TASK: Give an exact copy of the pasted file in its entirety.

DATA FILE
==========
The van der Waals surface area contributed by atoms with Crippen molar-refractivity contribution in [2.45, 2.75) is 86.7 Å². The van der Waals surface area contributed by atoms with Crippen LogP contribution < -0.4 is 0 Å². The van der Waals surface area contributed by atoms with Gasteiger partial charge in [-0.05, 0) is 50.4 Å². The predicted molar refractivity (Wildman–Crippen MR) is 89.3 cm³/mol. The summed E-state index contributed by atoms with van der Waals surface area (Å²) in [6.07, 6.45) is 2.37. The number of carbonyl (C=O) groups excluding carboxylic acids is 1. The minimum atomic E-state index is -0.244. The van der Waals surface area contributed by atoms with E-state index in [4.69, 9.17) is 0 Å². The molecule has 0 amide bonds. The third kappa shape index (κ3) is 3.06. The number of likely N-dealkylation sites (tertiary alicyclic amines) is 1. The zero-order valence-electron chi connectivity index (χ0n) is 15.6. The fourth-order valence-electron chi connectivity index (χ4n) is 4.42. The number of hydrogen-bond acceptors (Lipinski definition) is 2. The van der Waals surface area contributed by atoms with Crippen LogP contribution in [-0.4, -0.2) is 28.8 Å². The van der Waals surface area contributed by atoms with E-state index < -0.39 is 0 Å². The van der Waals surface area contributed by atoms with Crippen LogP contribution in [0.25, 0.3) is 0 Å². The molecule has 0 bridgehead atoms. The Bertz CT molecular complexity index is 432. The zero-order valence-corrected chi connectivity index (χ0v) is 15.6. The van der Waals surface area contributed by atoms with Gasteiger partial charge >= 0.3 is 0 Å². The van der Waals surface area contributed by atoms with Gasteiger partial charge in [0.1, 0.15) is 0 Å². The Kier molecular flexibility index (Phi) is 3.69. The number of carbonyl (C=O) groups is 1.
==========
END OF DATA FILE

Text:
The van der Waals surface area contributed by atoms with Crippen molar-refractivity contribution in [2.45, 2.75) is 86.7 Å². The van der Waals surface area contributed by atoms with Crippen LogP contribution < -0.4 is 0 Å². The van der Waals surface area contributed by atoms with Gasteiger partial charge in [-0.05, 0) is 50.4 Å². The predicted molar refractivity (Wildman–Crippen MR) is 89.3 cm³/mol. The summed E-state index contributed by atoms with van der Waals surface area (Å²) in [6.07, 6.45) is 2.37. The number of carbonyl (C=O) groups excluding carboxylic acids is 1. The minimum atomic E-state index is -0.244. The van der Waals surface area contributed by atoms with E-state index in [4.69, 9.17) is 0 Å². The molecule has 0 amide bonds. The third kappa shape index (κ3) is 3.06. The number of likely N-dealkylation sites (tertiary alicyclic amines) is 1. The zero-order valence-electron chi connectivity index (χ0n) is 15.6. The fourth-order valence-electron chi connectivity index (χ4n) is 4.42. The number of hydrogen-bond acceptors (Lipinski definition) is 2. The van der Waals surface area contributed by atoms with Crippen LogP contribution in [-0.4, -0.2) is 28.8 Å². The van der Waals surface area contributed by atoms with E-state index < -0.39 is 0 Å². The van der Waals surface area contributed by atoms with Crippen LogP contribution in [0.25, 0.3) is 0 Å². The molecule has 0 bridgehead atoms. The Bertz CT molecular complexity index is 432. The zero-order valence-corrected chi connectivity index (χ0v) is 15.6. The van der Waals surface area contributed by atoms with Gasteiger partial charge >= 0.3 is 0 Å². The van der Waals surface area contributed by atoms with Gasteiger partial charge in [0.1, 0.15) is 0 Å². The Kier molecular flexibility index (Phi) is 3.69. The number of carbonyl (C=O) groups is 1.